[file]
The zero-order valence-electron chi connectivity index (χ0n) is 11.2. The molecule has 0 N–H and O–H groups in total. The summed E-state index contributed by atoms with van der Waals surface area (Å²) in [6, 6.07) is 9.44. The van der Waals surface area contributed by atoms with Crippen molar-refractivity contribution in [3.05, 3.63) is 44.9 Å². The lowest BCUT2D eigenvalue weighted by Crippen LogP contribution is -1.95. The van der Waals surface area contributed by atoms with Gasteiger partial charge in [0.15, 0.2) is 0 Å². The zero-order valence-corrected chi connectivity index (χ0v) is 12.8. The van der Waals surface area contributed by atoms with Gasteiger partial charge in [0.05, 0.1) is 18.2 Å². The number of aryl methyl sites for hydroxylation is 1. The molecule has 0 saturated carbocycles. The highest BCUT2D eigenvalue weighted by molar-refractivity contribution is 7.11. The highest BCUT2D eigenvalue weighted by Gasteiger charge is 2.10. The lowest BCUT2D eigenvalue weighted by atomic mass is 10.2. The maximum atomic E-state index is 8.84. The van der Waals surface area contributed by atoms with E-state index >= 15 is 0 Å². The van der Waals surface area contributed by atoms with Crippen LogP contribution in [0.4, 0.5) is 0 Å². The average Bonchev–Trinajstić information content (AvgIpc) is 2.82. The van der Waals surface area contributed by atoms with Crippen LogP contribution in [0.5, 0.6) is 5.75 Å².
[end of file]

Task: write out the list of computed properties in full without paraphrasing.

The zero-order valence-electron chi connectivity index (χ0n) is 11.2. The molecule has 0 N–H and O–H groups in total. The summed E-state index contributed by atoms with van der Waals surface area (Å²) in [6, 6.07) is 9.44. The van der Waals surface area contributed by atoms with Crippen molar-refractivity contribution in [3.05, 3.63) is 44.9 Å². The lowest BCUT2D eigenvalue weighted by Crippen LogP contribution is -1.95. The van der Waals surface area contributed by atoms with Gasteiger partial charge in [0.15, 0.2) is 0 Å². The zero-order valence-corrected chi connectivity index (χ0v) is 12.8. The van der Waals surface area contributed by atoms with Gasteiger partial charge in [0.05, 0.1) is 18.2 Å². The number of aryl methyl sites for hydroxylation is 1. The molecule has 0 saturated carbocycles. The highest BCUT2D eigenvalue weighted by molar-refractivity contribution is 7.11. The highest BCUT2D eigenvalue weighted by Gasteiger charge is 2.10. The lowest BCUT2D eigenvalue weighted by atomic mass is 10.2. The maximum atomic E-state index is 8.84. The van der Waals surface area contributed by atoms with E-state index >= 15 is 0 Å². The van der Waals surface area contributed by atoms with Crippen LogP contribution in [0.4, 0.5) is 0 Å². The average Bonchev–Trinajstić information content (AvgIpc) is 2.82. The van der Waals surface area contributed by atoms with Crippen LogP contribution in [0.5, 0.6) is 5.75 Å².